NASA’s hunt for alien life has so far focused on detecting exoplanets and basic microbial life in places like Mars and the moons of Saturn.
But the space agency has now chosen to shift some of its focus towards detecting so-called technosignatures – signs of advanced alien activity in space.
These alien technosignatures could be the key to solving the age-old question of “are we alone in the universe?”.
NASA said: “The explosion of knowledge of planets orbiting other stars, called exoplanets, and the results of decades of research on signatures of life – what scientists call biosignatures – have encouraged NASA to address, in a scientifically rigorous way, whether humanity is alone.
“Beyond searching for evidence of just microbial life, NASA now is exploring ways to search for life advanced enough to create technology.
“Technosignatures are signs or signals, which if observed, would allow us to infer the existence of technological life elsewhere in the universe.
“The best known technosignatures are radio signals, but there are many others that have not been explored fully.”
NASA’s definition of technosignatures has now expanded to include a much wider scope of potential alien life markers.
The USA-based space agency will scan distant solar systems and planets for signs of giant structures on their surface or atmospheric pollutants poisoning their skies.
These could all be evidence of intelligent life and activity on alien worlds too far for human probes and spacecraft to reach and study.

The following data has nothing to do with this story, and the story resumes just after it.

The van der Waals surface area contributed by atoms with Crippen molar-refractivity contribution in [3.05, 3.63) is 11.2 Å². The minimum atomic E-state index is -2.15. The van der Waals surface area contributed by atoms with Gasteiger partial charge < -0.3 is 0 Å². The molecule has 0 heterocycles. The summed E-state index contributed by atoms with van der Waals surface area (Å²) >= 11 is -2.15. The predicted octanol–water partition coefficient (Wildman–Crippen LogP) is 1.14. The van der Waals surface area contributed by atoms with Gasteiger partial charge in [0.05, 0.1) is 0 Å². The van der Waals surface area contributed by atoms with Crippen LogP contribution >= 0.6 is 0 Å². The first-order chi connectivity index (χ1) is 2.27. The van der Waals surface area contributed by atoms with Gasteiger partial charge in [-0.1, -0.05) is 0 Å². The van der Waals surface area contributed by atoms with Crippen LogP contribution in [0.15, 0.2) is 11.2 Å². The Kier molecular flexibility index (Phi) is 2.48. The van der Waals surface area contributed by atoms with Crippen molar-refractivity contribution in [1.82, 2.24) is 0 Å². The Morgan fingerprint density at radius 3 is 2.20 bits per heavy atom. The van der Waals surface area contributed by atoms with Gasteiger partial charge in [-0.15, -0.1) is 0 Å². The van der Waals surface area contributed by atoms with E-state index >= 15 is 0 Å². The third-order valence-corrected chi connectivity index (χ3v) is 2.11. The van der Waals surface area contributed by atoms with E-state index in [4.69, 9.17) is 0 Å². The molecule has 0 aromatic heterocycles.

And NASA is convinced alien life does exist somewhere in the universe – and it is only a matter of time before it is discovered.
The space agency said: “As NASA’s 2015 astrobiology strategy states: ‘Complex life may evolve into cognitive systems that can employ technology in ways that may be observable.
“Nobody knows the probability, but we know that it is not zero.
“As we consider the environments of other planets, ‘technosignatures’ could be included in the possible interpretations of data we get from other worlds.”
In 1961, astronomer Frank Drake created a formula estimating the number of potentially intelligent alien civilisations spread throughout the galaxy.
The rough estimate, dubbed the Drake equation, suggested 10,000 alien civilisations could be somewhere out there.
But another theory, known as the Fermi Paradox, stipulates if intelligent life does exist in the cosmos, we would have come across it by now.
NASA said: “NASA will continue assessing promising current efforts of research in technosignatures and investigating where investments could be made to advance the science.
“Although we have yet to find signs of extraterrestrial life, NASA is amplifying exploring the solar system and beyond to help humanity answer whether we are alone in the universe.
“From studying water on Mars, probing promising ‘oceans worlds’ such as Europa or Saturn’s moon Enceladus, to looking for biosignatures in the atmospheres of exoplanets, NASA’s science missions are working together with a goal to find unmistakable signs of life beyond Earth.
“And perhaps that life could indeed be more technologically advanced than our own.”